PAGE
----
This article originally appeared on unc.edu.
Written by Scott Jared, University Communications
Traditional in-person weight-management programs result in about 10% weight loss over six to 12 months, better results than people get using more convenient smartphone apps.
But a team of Carolina nutrition researchers is figuring out how to improve those mobile apps by making their goals and feedback more personalized — more like advice from a weight-loss coach, said Brooke Nezami of the Gillings School of Global Public Health.
Nezami is an assistant professor in the nutrition department and a behavioral scientist with the UNC Weight Research Program. The other Gillings nutrition department researchers on the team are professor Deborah Tate and assistant professors Carmina Valle and Heather Wasser.
In the early 2000s, Tate was among the country’s first researchers to use the internet to deliver weight-management interventions. That work evolved to using smartphones to reach people wherever they are and provide programs in a way that fits their schedules. Carolina’s weight research program is affiliated with Gillings, Lineberger Comprehensive Cancer Center and the Nutrition Research Institute.
The program has conducted more than 10 differently structured trials of digital weight management programs. Their studies and those by other researchers show that an app that provides specific goals and support can push users’ weight loss closer to 5% or about 10-15 pounds over three to six months.
Matching human feedback
Researchers found that an app needs at least three key functions to help users lose weight — personalized goals and feedback and the ability to track eating, physical activity and weight consistently. “Tracking doesn’t have to be perfect. You don’t have to do it every day, but if you’re consistent over time, it will help,” Nezami said.
The group is focused on refining the messages app users receive and their delivery. The pre-written, automated messages provide tailored strategies based on scientific evidence to help users make positive behavior changes. “Suggestions might be to reach out to someone they’re close to, to share their goals, to provide them with some accountability,” Nezami said.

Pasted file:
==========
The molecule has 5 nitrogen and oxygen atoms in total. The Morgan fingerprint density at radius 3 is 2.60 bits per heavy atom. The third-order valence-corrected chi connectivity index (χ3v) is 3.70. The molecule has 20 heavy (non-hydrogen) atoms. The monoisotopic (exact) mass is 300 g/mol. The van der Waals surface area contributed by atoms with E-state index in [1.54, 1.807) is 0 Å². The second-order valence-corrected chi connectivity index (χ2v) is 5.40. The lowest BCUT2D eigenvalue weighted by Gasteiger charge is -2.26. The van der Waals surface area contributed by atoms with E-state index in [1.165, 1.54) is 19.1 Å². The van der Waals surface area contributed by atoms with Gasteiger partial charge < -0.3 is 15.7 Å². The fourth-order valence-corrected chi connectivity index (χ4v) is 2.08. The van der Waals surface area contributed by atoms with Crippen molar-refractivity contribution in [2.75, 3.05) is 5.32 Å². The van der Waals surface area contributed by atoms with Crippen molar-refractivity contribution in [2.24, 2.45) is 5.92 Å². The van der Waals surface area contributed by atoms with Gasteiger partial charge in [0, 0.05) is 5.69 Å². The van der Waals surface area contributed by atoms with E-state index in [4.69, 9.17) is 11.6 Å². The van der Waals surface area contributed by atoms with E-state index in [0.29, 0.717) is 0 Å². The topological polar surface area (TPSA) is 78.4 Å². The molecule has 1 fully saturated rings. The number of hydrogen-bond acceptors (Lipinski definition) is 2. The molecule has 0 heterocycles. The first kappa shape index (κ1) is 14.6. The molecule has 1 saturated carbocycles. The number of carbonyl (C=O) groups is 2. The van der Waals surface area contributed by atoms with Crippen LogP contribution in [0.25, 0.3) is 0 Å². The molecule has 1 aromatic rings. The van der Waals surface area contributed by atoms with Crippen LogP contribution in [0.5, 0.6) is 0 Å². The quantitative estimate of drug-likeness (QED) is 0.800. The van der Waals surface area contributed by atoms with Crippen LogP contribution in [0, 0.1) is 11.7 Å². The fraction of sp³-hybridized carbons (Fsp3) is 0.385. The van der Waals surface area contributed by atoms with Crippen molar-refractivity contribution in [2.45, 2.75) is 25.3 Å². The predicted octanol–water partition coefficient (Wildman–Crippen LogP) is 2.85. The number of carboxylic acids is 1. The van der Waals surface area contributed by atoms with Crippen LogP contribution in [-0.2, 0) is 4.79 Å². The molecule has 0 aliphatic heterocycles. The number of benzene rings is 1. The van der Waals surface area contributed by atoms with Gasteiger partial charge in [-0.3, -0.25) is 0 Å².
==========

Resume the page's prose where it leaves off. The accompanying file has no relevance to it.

The team is trying to get as close as possible to the human feedback of in-person programs. In a process refined over years, Nezami said, the team creates algorithms that enable apps to react quickly to user-provided data from activity trackers like Fitbits or devices like smart scales that transmit weight. Unlike with most commercial apps, the team uses the user’s data to create a personalized summary of weekly progress and offer tailored feedback, much like weight-loss coaches do.
Two of the lab’s ongoing projects are Nudge and AGILE, NIH-funded projects studying free programs designed to help young adults adopt healthier eating and activity habits and learn effective ways to manage their weight. The programs use a study smartphone app, digital health tools and personalized messaging.
“Our next step is to harness the potential of generative artificial intelligence to further transform our existing messages to more highly personalized messages for participants,” Nezami said.
In trying to improve the mobile programs, the lab works with Carolina’s Connected Health for Applications & Interventions Core, a resource for campus research groups that creates websites, apps and other digital projects. (Tate is the director of CHAICore.) Most of the weight research program’s recent studies have examined how to adapt messages to provide support at the best time.
“Our goal is to closely approximate what a human would do,” Nezami said. “We are aiming to make these improvements so that we can use mobile apps to reach more people, including those who need them most.”
Want to lose weight? Join one of the lab’s studies. If you can’t join a trial, find an app that enables you to track your weight, eating and activity and to receive personalized feedback. Some insurance companies cover and even offer weight-loss programs. Your doctor’s office may offer a program.